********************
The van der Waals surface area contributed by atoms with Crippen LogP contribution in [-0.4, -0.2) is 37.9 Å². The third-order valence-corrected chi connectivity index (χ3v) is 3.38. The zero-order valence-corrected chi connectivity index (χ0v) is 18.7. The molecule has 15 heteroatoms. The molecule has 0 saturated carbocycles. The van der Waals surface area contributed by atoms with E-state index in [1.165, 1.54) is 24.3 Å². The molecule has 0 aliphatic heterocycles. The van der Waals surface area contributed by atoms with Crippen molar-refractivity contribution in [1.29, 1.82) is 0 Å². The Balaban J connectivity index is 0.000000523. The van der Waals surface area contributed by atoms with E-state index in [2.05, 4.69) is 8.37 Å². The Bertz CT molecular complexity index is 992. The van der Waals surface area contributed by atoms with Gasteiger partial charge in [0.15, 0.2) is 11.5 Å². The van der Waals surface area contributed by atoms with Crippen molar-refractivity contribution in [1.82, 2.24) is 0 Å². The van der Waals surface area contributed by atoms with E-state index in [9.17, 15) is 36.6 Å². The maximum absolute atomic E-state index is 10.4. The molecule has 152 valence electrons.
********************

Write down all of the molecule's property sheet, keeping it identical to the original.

The van der Waals surface area contributed by atoms with Crippen LogP contribution in [-0.4, -0.2) is 37.9 Å². The third-order valence-corrected chi connectivity index (χ3v) is 3.38. The zero-order valence-corrected chi connectivity index (χ0v) is 18.7. The molecule has 15 heteroatoms. The molecule has 0 saturated carbocycles. The van der Waals surface area contributed by atoms with E-state index in [1.165, 1.54) is 24.3 Å². The molecule has 0 aliphatic heterocycles. The van der Waals surface area contributed by atoms with Crippen molar-refractivity contribution in [1.29, 1.82) is 0 Å². The Balaban J connectivity index is 0.000000523. The van der Waals surface area contributed by atoms with E-state index in [2.05, 4.69) is 8.37 Å². The Bertz CT molecular complexity index is 992. The van der Waals surface area contributed by atoms with Gasteiger partial charge in [0.15, 0.2) is 11.5 Å². The van der Waals surface area contributed by atoms with Crippen molar-refractivity contribution in [1.82, 2.24) is 0 Å². The van der Waals surface area contributed by atoms with E-state index in [9.17, 15) is 36.6 Å². The maximum absolute atomic E-state index is 10.4. The molecule has 152 valence electrons.